Aereo’s a techie darling with a big-name backer in Barry Diller, but that doesn’t mean its path to success is lined with rose petals. Of course there are the legal challenges from pissy broadcasters, but the Wall Street Journal points out the company faces another challenge: Keeping all those antennas running. Read More
Over The Aereo
Maybe Internet won’t kill cable any time soon, but there’s no question change is coming. The Wall Street Journal recently sat down with legendarily irascible Cablevision exec James Dolan and, as part of a longer interview, got him to admit that the next few years aren’t going to be a cakewalk: Read More
Aereo, the online service that lets users livestream local channels, announced today that it will be rolling out service to Boston, its second major metropolitan area. Starting May 15, customers in the Massachusetts area who have pre-registered for the free service will start receiving their invites to try it out. On May 30, membership will available to all 4.5 million people in the Boston area.
Nearly 30 channels will be available for streaming, including the city’s network affiliates, specialty channels (i.e. PBS Kids, The Country Network) and some Spanish-language networks. The Boston market extends beyond Massachusetts and includes parts of New Hampshire and Vermont. Aereo has been staffing up in Boston and has several engineering job openings listed on its Career page. Read More
News Corp. Threatens to Yank Fox Off the Airwaves and Turn It Into a Cable Channel If Aereo Wins In Court
What’s the best way to respond when a court ruling doesn’t go in your favor? Public histrionics, judging by statements from News Corp. COO Chase Carey.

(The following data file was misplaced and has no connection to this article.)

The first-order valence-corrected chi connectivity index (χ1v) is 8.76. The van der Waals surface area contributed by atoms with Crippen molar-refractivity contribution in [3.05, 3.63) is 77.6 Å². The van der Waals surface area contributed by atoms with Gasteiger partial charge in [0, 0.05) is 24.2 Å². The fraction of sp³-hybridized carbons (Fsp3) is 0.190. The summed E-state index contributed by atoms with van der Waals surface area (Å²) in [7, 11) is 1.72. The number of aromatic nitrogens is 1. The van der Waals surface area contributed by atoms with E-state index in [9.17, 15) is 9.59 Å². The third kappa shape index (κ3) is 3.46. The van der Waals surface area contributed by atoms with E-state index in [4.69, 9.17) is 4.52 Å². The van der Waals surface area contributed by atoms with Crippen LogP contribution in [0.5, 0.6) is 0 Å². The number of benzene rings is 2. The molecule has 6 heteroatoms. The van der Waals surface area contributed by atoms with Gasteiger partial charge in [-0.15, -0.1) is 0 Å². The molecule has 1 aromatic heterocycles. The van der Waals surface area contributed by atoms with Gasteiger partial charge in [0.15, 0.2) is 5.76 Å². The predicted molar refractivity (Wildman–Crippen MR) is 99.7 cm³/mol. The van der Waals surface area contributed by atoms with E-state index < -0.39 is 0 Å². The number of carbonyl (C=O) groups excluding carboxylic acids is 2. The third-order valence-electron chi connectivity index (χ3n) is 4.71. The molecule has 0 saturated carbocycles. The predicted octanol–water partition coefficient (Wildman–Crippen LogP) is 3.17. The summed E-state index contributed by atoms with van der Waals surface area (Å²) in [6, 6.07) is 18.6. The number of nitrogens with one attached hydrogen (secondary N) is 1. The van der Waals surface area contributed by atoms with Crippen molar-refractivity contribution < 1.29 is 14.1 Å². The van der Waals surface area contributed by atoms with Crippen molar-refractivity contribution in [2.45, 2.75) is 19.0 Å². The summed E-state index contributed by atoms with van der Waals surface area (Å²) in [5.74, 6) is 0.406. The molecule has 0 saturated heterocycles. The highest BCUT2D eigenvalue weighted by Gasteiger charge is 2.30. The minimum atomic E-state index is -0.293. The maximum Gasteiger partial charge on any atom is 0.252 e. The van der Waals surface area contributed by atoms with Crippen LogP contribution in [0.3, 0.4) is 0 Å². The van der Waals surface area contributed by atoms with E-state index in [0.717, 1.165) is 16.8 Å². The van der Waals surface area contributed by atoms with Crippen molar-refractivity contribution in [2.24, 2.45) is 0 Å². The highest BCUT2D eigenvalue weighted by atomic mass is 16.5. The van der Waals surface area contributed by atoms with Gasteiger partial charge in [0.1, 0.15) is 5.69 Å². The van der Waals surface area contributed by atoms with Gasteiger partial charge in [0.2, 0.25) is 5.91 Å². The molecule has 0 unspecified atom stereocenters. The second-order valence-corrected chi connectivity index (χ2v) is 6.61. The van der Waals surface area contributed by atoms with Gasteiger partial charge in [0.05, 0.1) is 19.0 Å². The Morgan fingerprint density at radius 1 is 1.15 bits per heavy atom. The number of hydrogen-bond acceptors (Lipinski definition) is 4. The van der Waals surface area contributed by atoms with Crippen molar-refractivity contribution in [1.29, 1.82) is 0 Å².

Last week, the Second Circuit appeals court upheld a decision denying broadcasters their motion for a preliminary injunction against Aereo, the Barry Diller-backed startup that lets users live-stream broadcast TV. The plaintiffs in the case are a cohort of powerful media companies, including NBC, CBS, Disney and, yes, News Corp, whose COO Chase Carey is not taking the decision lying down. Read More
Aereo, the New York City-based service that lets cordcutters live-stream network TV online, has been making broadcasters feel litigious ever since IAC led a $20.5 million Series A in the startup last February. The group of 17 broadcasters suing Aereo argue that the individual antennas Aereo assigns each user are an illegal loophole to avoid paying networks costly retransmission rights–and that Aereo is guilty of copyright violation of their content.
Hey, look: It’s some actual news out of CES, which has absolutely nothing to do with Evernote-integrated refrigerators! New York-based, Barry Diller-backed TV-streaming service Aereo has been teasing an expansion for some time now, and in a speech today from CEO Chet Kanojia, the company made its move.
The service will roll out to 22 new cities, including Boston, Atlanta, and Washington, D.C, starting in the late spring. Aereo will continue its “Try for Free” program in each of the cities, so would-be cord-cutters can get a taste, but it’ll be invitation-only at first. Read More